The Art of the Album

A few months back I wrote a short essay titled ‘The Joy of Record Shopping’ in which I eluded to my love of the album format. In this article I’m going to take a deeper look into the ‘album’, considering its importance in popular culture from different perspectives.

Music streaming services have revolutionised the consumption of music with millions of tracks now available at our fingertips. Singles have historically been important for artists to gain exposure, airplay and ultimately the attention of the public, but perhaps more than ever with mass access to music coupled with the highly documented reduction in the human attention span, the album in the traditional sense is at risk.

From an artists perspective the album format allows the freedom to craft a journey upon which to take the listener. For a creator, a collection of songs can reflect a time period, mindset, involvement of a given collaborator, and in some cases it can be autobiographical. While the same can be said about individual songs the shorter format limits the scope of this for the writer.

As a listener it is important to remember that tracks in the context of an album can have a totally different effect in comparison to when heard in isolation, and some don’t always have the same impact when heard as a standalone work. Nostalgia can also play an important role in the listing process, and often reminds me why I fell in love with music in the first place thanks to a childhood friend lending me an Oasis cassette. It was the only record I had so I listened to the whole album on repeat. While the tape could be rewound, the limitation of the playback format encouraged the consumption of the whole album in the way it was intended. Just as it can for a creator, an album can have an association with a time, place or mindset one was faced with at the time of listening.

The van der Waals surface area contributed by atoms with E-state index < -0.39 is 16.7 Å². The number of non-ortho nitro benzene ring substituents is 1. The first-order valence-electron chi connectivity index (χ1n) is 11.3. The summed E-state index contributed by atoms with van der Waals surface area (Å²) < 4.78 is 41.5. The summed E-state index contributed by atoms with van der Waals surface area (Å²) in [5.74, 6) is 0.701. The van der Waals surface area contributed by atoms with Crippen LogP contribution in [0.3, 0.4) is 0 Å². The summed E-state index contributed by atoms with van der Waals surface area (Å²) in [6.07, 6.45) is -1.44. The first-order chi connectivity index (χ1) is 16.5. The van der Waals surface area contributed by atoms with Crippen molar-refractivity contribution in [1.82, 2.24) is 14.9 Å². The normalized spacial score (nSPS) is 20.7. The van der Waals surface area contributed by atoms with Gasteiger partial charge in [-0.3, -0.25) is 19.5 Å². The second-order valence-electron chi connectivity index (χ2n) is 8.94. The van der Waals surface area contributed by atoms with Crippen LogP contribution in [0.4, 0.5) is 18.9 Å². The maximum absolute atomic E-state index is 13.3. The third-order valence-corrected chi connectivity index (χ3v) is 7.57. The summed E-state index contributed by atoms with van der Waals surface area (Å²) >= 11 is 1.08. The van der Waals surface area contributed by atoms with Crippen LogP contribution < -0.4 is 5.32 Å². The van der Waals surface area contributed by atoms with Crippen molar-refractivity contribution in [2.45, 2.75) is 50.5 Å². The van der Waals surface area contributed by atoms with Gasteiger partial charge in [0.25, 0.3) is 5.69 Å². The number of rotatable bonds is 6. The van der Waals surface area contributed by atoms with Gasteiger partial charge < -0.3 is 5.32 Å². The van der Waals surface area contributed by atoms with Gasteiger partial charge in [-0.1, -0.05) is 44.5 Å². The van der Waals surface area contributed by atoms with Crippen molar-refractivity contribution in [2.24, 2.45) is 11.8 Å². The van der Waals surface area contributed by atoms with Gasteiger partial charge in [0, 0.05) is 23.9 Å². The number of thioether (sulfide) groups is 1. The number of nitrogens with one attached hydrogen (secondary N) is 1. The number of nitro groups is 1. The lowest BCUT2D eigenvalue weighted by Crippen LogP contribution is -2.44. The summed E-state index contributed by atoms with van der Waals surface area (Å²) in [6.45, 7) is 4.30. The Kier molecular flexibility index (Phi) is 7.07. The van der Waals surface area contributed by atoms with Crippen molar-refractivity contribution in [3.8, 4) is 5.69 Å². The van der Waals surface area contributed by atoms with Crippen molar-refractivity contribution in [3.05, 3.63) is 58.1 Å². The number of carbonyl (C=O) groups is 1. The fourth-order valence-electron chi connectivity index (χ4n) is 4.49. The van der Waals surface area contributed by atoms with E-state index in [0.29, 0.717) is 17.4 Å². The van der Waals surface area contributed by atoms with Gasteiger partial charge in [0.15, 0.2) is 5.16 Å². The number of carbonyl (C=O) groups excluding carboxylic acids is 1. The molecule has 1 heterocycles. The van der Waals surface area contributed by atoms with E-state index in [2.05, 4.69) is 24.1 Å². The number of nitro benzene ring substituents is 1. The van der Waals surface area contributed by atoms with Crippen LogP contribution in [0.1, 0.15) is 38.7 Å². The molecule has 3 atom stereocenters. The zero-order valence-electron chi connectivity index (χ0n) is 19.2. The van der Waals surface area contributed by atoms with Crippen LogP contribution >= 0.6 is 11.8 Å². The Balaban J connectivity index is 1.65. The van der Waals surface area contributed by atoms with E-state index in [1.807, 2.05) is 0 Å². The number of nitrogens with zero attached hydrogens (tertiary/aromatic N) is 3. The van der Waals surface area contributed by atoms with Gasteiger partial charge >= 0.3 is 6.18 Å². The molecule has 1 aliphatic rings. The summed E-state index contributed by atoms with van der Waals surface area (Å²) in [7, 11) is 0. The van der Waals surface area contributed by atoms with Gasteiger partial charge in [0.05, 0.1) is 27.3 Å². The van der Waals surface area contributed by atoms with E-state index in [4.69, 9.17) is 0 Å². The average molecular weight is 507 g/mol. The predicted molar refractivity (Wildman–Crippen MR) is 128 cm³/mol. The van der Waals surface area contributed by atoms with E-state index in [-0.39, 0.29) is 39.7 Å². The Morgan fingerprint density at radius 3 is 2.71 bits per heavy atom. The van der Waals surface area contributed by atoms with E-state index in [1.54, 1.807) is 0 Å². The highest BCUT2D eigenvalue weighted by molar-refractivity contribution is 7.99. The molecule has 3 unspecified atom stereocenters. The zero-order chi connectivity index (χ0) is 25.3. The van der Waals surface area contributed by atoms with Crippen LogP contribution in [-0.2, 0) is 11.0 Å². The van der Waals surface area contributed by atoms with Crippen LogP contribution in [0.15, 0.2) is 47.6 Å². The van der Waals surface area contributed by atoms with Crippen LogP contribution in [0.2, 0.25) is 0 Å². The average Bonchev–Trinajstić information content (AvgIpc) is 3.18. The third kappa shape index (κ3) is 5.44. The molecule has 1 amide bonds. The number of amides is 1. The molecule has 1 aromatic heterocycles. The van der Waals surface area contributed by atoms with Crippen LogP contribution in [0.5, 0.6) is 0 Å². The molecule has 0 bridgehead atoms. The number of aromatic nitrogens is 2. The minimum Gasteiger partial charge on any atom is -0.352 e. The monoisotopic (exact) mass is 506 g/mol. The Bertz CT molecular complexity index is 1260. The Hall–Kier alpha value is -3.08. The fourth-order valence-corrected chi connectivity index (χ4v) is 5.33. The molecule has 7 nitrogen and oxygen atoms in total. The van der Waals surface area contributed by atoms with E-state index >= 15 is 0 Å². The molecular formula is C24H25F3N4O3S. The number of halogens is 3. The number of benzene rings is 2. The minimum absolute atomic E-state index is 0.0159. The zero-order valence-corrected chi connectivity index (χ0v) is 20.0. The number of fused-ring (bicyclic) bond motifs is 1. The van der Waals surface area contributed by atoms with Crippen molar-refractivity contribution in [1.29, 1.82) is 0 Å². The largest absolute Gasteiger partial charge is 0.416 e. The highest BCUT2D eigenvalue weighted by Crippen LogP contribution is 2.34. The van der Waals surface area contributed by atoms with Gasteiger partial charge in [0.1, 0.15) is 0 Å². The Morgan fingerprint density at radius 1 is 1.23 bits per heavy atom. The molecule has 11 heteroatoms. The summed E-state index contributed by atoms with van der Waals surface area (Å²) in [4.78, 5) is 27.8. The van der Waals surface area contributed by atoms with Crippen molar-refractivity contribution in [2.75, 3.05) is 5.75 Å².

As a composer and music producer, listening to an album can inspire my next track or project. Along with the obvious characteristics including genre and instrumentation, I listen for inspiring sounds and textures, chord sequences, rhythms and the way the instruments present are performed and utilised.

While I certainly don’t feel the album is becoming a lost art form, instant digital access to almost any record arguably removes some of the magic away from purchasing and experiencing an album as a whole. With this in mind, I encourage you to take the time to listen to an album, start to finish with no distractions. While there is no inherent problem with listening on digital services, perhaps we should be mindful to take the time and effort to listen to albums as they were intended instead of jumping to the latest playlist or trending track. This mindset and approach to music consumption can then enable us to reap the full rewards of the emotions triggered, and the overall sensory experience we can have with music.

If you are looking for something new to try, here are 5 of my favourite albums that must be heard start to finish:

Olafur Arnalds - Eulogy for Evolution - the concept here is that the album takes the listener on the journey of life from birth until death.

Feeder - Comfort In Sound - written and recorded in the wake of the death of drummer Jon Lee you can really get a sense of the heartbreak, grief and hope for the future though the music and lyrics.

Idlewild - The Remote Part - the sound of a band in their prime, no filler, just 11 great tracks.

Mogwai - Rave Tapes - I could have chosen one of a number of Mogwai records, but this is one of the bands most accessible to date with a really cohesion between the tracks.

Porcupine Tree - Fear of a Blank Planet - a modern day progressive rock album performed by some of the world most talented musicians including writer Steven Wilson. A challenging listen musically, but one which rewards the time spent on it.